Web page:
Effects of tailored telemonitoring on heart failure patients' knowledge, self-care, self-efficacy and adherence: A randomized controlled trial

J.J.J. Boyne, H.J.M. Vrijhoef, M. Spreeuwenberg, G. De Weerd, J. Kragten, A.P.M. Gorgels, The TEHAF Investigators

Research output: Contribution to journalArticleAcademicpeer-review

16 Citations (Scopus)

Abstract

Background: The education of patients with heart failure (HF) is an essential part of disease management. The perspectives of an increasing number of patients and a shortage of professionals force healthcare to explore new strategies in supporting patients to be better informed and more active. Methods: Three hundred and eighty-two patients with HF (age 71 +/- SD 11.2 years) were randomly assigned to either a telemonitoring or a usual care group. Patients received four postal questionnaires to assess their levels of self-reported knowledge, self-care, self-efficacy and adherence. Generalized estimating equations analysis was performed to assess the effects of telemonitoring during the 1-year follow-up. Corrections for baseline were performed if needed. Results: Baseline differences between groups were found for self-care (p=0.001) and self-efficacy (p=0.024). Knowledge of patients in the telemonitoring group significantly improved with 0.9 point on a 15-points scale (p<0.001). Their self-care abilities improved with 1.5 point on a 10-item scale whereas no changes were found in patients receiving usual care (p<0.001). Self-efficacy of patients in the intervention group improved significantly after 6 months yet was not significantly different after 3 months and 1 year. For patients in the intervention group adherence improved for daily weighing (p<0.001) during the whole follow-up and for fluid intake (p=0.019) after 3 months and after 12 months (p=0.086). Adherence for activity recommendations improved (p=0.023) after 3 months and importance of medication adherence increased after 6 (p=0.012) and 12 months (p=0.037). No effects were found regarding appointments, diet, smoking and use of alcohol. Conclusions: Tailored telemonitoring was found to educate patients with HF and to improve their self-care abilities and sense of self-efficacy.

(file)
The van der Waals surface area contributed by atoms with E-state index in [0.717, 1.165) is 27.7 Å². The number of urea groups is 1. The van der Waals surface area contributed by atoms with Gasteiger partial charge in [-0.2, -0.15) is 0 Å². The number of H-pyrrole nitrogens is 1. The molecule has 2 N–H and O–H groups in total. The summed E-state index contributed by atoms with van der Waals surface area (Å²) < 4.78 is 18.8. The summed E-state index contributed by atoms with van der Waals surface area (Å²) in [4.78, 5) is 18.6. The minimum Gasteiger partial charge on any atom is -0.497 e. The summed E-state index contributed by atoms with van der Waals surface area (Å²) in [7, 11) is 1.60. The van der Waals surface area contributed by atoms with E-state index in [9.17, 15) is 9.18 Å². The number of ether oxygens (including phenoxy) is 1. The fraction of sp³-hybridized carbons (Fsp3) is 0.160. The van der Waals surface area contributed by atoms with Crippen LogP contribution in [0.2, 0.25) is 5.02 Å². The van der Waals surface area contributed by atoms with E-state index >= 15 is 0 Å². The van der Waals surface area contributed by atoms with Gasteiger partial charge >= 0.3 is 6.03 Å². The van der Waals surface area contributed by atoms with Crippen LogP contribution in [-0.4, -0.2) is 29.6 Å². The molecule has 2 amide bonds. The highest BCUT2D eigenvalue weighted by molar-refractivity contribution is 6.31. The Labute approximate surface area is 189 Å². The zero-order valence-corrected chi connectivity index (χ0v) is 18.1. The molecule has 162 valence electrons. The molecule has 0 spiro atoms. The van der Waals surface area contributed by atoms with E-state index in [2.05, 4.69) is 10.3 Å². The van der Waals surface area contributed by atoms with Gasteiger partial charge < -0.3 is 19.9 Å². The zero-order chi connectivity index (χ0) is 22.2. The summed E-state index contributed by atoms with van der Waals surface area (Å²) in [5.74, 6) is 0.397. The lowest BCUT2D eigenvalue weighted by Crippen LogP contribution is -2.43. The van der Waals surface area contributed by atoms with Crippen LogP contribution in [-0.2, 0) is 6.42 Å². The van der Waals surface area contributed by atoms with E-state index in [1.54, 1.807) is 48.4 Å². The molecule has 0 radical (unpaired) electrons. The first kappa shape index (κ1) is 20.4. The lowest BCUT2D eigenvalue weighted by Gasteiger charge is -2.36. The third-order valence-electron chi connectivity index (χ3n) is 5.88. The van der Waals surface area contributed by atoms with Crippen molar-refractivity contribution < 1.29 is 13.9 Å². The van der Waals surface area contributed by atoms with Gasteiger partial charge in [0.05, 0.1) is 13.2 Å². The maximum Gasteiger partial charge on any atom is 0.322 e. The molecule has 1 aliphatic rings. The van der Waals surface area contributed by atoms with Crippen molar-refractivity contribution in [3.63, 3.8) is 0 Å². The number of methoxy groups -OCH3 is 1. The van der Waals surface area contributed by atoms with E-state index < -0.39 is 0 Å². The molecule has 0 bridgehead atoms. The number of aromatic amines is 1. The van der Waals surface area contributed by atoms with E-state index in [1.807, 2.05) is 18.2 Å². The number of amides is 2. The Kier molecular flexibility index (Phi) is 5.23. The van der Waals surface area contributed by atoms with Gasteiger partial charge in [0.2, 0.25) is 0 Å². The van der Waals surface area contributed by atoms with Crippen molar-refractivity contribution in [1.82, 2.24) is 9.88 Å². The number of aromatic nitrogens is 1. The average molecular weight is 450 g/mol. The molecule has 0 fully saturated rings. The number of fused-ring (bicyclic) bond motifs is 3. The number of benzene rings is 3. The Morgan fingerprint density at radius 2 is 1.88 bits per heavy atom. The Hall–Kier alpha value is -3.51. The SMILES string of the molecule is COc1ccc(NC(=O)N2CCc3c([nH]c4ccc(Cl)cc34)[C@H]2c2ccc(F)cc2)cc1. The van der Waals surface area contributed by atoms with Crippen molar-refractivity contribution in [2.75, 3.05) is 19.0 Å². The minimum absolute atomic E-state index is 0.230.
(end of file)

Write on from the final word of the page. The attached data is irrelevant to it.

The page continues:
Original languageEnglish
Pages (from-to)243-252
Number of pages10
JournalEuropean Journal of Cardiovascular Nursing
Volume13
Issue number3
DOIs
Publication statusPublished - Jun 2014

Keywords

  • self-care
  • knowledge
  • telemonitoring
  • Heart failure
  • self-efficacy
  • adherence
  • MANAGEMENT
  • MULTICENTER
  • BARRIERS
  • RISK

Cite this

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title = "Effects of tailored telemonitoring on heart failure patients' knowledge, self-care, self-efficacy and adherence: A randomized controlled trial",